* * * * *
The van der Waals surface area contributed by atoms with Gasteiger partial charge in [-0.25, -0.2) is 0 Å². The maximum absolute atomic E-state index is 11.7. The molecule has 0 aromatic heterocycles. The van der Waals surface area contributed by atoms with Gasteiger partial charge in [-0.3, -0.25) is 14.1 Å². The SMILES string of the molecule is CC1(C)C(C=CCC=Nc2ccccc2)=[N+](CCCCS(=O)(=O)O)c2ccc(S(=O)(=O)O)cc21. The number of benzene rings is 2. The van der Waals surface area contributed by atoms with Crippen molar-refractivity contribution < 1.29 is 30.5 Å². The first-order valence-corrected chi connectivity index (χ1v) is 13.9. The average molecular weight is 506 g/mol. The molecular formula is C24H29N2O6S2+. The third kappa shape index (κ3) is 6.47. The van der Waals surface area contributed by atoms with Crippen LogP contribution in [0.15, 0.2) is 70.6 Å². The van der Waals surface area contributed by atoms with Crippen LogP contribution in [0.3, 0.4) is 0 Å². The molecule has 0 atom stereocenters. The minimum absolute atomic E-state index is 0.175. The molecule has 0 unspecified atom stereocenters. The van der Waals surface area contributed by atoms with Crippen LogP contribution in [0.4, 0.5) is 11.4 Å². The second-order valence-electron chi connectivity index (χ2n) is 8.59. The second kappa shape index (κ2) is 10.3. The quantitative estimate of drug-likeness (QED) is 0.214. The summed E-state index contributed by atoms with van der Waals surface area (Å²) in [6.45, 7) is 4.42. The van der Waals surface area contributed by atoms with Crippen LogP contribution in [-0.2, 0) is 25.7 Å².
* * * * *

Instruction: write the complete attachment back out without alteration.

The van der Waals surface area contributed by atoms with Gasteiger partial charge in [-0.25, -0.2) is 0 Å². The maximum absolute atomic E-state index is 11.7. The molecule has 0 aromatic heterocycles. The van der Waals surface area contributed by atoms with Gasteiger partial charge in [-0.3, -0.25) is 14.1 Å². The SMILES string of the molecule is CC1(C)C(C=CCC=Nc2ccccc2)=[N+](CCCCS(=O)(=O)O)c2ccc(S(=O)(=O)O)cc21. The number of benzene rings is 2. The van der Waals surface area contributed by atoms with Crippen molar-refractivity contribution < 1.29 is 30.5 Å². The first-order valence-corrected chi connectivity index (χ1v) is 13.9. The average molecular weight is 506 g/mol. The molecular formula is C24H29N2O6S2+. The third kappa shape index (κ3) is 6.47. The van der Waals surface area contributed by atoms with Crippen LogP contribution in [0.15, 0.2) is 70.6 Å². The van der Waals surface area contributed by atoms with Crippen LogP contribution in [0.3, 0.4) is 0 Å². The molecule has 0 atom stereocenters. The minimum absolute atomic E-state index is 0.175. The molecule has 0 unspecified atom stereocenters. The van der Waals surface area contributed by atoms with Crippen LogP contribution in [0.4, 0.5) is 11.4 Å². The second-order valence-electron chi connectivity index (χ2n) is 8.59. The second kappa shape index (κ2) is 10.3. The quantitative estimate of drug-likeness (QED) is 0.214. The summed E-state index contributed by atoms with van der Waals surface area (Å²) in [6.45, 7) is 4.42. The van der Waals surface area contributed by atoms with Crippen LogP contribution in [-0.2, 0) is 25.7 Å².